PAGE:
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menuAmerican Social History Project  ·    Center for Media and Learning

  • Theme > Slavery and Abolition (x)
  • Historical Eras > Civil War and Reconstruction (1861-1877) (x)

We found 27 items that match your search

A Plantation Mistress Decries a "Monstrous System"

Mary Boykin Chestnut was the wife of a wealthy South Carolina planter who kept a diary during the Civil War. Published long after the war, the diary included many insightful and pointed criticisms of slavery, such as this passage, in which she calls [...]

Union Soldiers Condemn Slavery

Although the attitudes of many white Union soldiers toward slavery and emancipation ranged from indifference to outright racial hostility, others viewed the issue as central to their participation in the war. The following quotations, taken from [...]

The Emancipation Proclamation (Excerpt)

In addition to abolishing slavery in the rebellious Confederate states on January 1, 1863, Lincoln's Proclamation announced that the Union Army and Navy would accept black men in their ranks. Nearly 200,000 African Americans joined Union forces by [...]

A Slave Song Asserts "We'll Soon Be Free"

Within the strict and often violent boundaries of enslavement, African Americans drew strength and identity from spiritual beliefs and practices, which included singing the songs that became known as "spirituals." This spiritual was published [...]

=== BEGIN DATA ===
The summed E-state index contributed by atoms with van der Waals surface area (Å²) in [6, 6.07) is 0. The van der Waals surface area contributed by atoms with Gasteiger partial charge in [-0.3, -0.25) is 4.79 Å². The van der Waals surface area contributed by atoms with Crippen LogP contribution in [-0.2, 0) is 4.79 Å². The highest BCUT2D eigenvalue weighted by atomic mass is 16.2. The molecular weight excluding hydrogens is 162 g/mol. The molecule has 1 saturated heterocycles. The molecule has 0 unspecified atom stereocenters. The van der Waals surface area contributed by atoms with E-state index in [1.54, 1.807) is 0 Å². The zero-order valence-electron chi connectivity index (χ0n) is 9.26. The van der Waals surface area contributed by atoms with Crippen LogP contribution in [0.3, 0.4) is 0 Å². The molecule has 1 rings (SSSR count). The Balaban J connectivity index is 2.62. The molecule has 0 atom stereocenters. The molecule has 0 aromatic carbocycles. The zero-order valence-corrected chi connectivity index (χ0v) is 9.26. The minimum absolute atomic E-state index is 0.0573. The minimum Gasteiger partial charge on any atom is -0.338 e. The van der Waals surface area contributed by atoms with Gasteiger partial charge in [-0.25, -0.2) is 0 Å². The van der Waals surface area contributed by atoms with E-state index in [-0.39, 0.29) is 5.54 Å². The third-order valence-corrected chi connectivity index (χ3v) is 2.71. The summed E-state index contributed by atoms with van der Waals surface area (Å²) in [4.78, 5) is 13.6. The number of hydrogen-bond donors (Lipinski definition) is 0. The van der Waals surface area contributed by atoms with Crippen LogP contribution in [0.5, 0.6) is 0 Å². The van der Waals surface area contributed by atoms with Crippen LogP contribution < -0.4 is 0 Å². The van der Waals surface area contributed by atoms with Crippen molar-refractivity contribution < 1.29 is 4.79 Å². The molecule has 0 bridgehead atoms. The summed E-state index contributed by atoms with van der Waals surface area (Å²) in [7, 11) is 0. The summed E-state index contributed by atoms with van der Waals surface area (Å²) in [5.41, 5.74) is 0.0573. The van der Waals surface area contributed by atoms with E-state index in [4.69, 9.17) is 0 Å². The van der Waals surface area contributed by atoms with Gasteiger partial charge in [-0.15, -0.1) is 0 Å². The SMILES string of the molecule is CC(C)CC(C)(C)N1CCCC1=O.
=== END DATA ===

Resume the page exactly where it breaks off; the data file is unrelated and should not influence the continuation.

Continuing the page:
"Deep River"

Both the author and original date of "Deep River" are unknown, as is usually the case with slave songs. It was first published in a collection entitled Slave Songs of the United States (New York: A. Simpson & Co., 1867). The compilers of this [...]

"Go Down, Moses"

This song was originally published as "O! Let My People Go: The Song of the Contrabands." Though it is generally thought of as a spiritual, it was first recorded as sheet music after having been heard as a rallying cry for the ex-slaves at Fort [...]

A Ride for Liberty

In 1862, American painter Eastman Johnson (1824-1906) made trips to Union encampments to witness and sketch the war's events. Throughout the war, African-American men, women, and children escaped slavery by fleeing to Union encampments.  Union [...]

Background Essay on the "Twenty Negro" Law

The so-called "Twenty Negro Law," enacted by the Confederate Congress in 1862, allowed an exemption from military service for slaveholders who owned twenty or more slaves. In effect, this allowed large plantation owners and overseers to avoid [...]

Background Essay on Civil War "Contraband"

This essay describes how runaway slaves escaped to Union camps, and how the army formed "contraband camps" to house runaway slaves and their families. 

Summary of the Emancipation Proclamation

Despite his personal opposition to slavery, when President Abraham Lincoln took office in 1861 he insisted that his constitutional duty was to keep the nation together, not to abolish slavery. He conducted the first year of the war with the goal of [...]